With regard to the questionnaire it was helpful but I did not get as much feedback as if I sent a more detailed q'aire direct to the students, I think I would do that next time. Ideally, I would have liked an evaluation session, wishful thinking perhaps!

Maxine- Yes all the students attended the same school. The school had a deaf unit attached to the core school. It also had fantastic team of teachers too who really cared about the students and made sure they had a good rapport with the rest of the school plus involving them in extracurricular activities such as my visit. 

Avril sweeney
2:46pm 2 April 2013

Amanda, I like your design narrative about raising awareness between deaf and hearing students. I found it interesting because I have an interest in children with special needs and resources in schools.

Can I ask a question, why was there a need for organisational change from a child-centred perspective? Also, would you mind if I ask you about the task - What did the resource pack consist of (what kind of films and lesson plans?).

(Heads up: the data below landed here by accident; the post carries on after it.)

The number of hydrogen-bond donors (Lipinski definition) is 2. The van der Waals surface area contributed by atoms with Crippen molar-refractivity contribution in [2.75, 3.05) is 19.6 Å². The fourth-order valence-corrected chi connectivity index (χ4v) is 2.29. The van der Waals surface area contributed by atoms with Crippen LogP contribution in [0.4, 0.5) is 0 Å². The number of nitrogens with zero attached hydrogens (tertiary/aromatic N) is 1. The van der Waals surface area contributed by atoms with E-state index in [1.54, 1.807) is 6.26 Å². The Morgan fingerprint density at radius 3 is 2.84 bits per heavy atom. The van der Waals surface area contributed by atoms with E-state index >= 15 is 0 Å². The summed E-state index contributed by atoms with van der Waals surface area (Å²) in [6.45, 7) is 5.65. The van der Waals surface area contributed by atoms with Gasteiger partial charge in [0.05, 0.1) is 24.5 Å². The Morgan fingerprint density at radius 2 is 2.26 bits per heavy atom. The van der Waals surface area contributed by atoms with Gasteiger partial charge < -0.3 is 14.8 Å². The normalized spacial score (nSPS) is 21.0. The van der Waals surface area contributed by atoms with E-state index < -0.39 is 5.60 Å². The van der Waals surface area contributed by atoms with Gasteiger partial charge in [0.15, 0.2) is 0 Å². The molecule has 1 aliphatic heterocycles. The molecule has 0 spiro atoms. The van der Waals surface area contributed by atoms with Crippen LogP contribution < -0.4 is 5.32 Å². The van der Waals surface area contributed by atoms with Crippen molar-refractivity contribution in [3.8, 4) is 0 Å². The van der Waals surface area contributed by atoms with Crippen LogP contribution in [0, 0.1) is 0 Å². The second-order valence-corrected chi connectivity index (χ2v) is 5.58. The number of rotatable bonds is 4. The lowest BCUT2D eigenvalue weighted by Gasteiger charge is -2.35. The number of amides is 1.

I like the idea of the resource pack and as you say 'improvement in awareness and communication within this group of students to be passed on to other students within the school'.

thank you


Amanda Everitt
9:41am 10 April 2013

Hi Avril, 

Thanks for your very interesting question. Yes, there is always a need for an organisational change to include the perspectives of children and young people. We often make decisions, set up projects and we may have the best interests of the child at heart but when we ask the child what they want, the answers are often different from what the adult wants for them. So in best practice, we can integrate the wishes of the children into longer term planning, and at a higher level we can involve the child in the process of change rather than allowing them to be a token. 

You can view the resources at there are films showing top communication tips, and the lesson plans contain activities on how to become a better communicator in general and they have the additional benefit of improving communication between deaf and hearing students.